NIS2 outlines key measures that sectors and digital infrastructure organizations across the EU need to implement, including the use of multi-factor authentication (MFA), access control policies and asset management, basic cyber hygiene and training, among other measures.

NIS2 doesn’t define how to meet those measures. Instead, it refers to other standards like ISO, CIS, NIST, or IEC, along with zero trust tenets, as guidelines that organizations should follow to achieve compliance.

Those standards prioritize identity security—for instance, the ISO27002 information security, cybersecurity and privacy protection standard provides useful guidance on advancing access control, identity management, secure authentication, and other capabilities that align with NIS2. NIS2 also recommends NIST’s seven tenets of zero trust, which also emphasize identity security controls.

By following those two approaches, affected organizations will have a thorough methodology to achieve NIS2 compliance and defend themselves from the most frequent and damaging cyberattacks.

“Never waste a good crisis”

There’s an old saying that organisations should never waste a good crisis, and that’s the case with NIS2, which compels organisations to evaluate all aspects of their security protocols and focus on the zero trust tenets and relevant standards that apply to their business. In doing, organisations shouldn’t approach NIS2 as a check-the-box exercise: if they’re taking the time to evaluate their cybersecurity posture, then they should invest in the capabilities that defend against the most frequent and highest-impacts.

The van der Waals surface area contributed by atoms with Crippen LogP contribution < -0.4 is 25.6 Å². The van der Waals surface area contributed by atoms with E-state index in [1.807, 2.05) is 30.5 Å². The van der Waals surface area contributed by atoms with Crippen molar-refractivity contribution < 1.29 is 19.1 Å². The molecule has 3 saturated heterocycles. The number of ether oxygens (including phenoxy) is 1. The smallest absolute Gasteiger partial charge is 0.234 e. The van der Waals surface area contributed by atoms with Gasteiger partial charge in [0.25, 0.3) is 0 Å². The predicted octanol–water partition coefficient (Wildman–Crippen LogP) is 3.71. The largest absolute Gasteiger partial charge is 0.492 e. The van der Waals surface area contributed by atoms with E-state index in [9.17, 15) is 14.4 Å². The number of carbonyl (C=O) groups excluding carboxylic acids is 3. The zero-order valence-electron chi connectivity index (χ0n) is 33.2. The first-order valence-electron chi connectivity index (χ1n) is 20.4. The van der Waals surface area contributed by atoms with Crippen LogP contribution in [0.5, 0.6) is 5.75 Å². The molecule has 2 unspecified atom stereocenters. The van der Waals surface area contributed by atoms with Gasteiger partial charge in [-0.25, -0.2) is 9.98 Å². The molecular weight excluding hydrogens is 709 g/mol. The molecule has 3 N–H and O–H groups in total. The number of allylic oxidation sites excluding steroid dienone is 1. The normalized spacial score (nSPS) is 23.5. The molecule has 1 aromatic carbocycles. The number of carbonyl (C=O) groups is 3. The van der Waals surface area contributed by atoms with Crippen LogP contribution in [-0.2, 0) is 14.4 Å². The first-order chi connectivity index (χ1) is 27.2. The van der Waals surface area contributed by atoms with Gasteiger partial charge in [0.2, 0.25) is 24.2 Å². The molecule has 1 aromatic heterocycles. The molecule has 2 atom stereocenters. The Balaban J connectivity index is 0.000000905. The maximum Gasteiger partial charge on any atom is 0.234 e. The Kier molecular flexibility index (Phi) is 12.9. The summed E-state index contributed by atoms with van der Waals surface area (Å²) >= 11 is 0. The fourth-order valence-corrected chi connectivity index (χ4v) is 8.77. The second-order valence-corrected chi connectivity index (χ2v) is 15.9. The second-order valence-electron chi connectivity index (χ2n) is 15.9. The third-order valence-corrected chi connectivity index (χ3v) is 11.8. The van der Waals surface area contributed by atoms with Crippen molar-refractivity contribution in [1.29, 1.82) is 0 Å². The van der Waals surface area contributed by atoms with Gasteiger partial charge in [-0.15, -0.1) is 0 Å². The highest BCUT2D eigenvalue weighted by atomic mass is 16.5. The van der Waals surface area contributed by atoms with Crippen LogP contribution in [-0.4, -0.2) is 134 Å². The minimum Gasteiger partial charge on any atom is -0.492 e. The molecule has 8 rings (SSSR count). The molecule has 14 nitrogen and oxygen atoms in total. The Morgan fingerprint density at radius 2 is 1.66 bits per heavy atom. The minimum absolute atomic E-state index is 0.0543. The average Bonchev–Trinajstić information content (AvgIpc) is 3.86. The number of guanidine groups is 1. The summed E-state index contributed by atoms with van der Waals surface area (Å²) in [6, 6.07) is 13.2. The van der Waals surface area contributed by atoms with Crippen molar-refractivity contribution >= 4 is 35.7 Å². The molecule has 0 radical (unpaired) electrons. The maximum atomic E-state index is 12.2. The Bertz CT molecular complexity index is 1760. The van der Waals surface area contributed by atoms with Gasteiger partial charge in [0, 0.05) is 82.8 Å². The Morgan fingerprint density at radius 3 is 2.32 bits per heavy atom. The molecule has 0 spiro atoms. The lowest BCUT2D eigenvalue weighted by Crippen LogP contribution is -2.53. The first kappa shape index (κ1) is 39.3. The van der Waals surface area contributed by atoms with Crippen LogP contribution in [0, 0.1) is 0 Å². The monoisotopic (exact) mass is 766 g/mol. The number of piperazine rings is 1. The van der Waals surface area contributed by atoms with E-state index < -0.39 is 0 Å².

In most cases, that tends to be identity. The 2023 Verizon Data Breach Investigations Report found that the “three primary ways in which attackers access an organization are stolen credentials, phishing and exploitation of vulnerabilities.” Moreover, the use of stolen credentials “became the most popular entry point for breaches” over the last year; the report found that 49% of all data breaches involved credentials.

It’s not just that identity is the domain that’s compromised in most attacks—it’s also that identity-related attacks tend to cost organizations the most. IBM’s Cost of a Data Breach Report 2023 found that the most frequent initial attack vector was phishing; it was also one of the most expensive, costing organizations an average of $4.76 million.

Identity platforms exceed NIS2 requirements

While all security domains are important, identity, especially in the hybrid work environment, plays a key role in securing your organization. Organisations should appoint an identity-focused security partner to conduct a NIS2 assessment and recommend the best mix of automated identity intelligence, authentication, access management, and governance and lifecycle solutions to allow you to protect all the resources, identities, and environments set out by the NIS2 directive.

Organisations will find that a unified identity platform will be the simplest way to ensure a full and comprehensive end-to-end review and a set of solutions that can be established to exceed all NIS2 requirements and scale to meet future needs as business and security requirements evolve.

To find out more, contact RSA to start your NIS2 identity security assessment.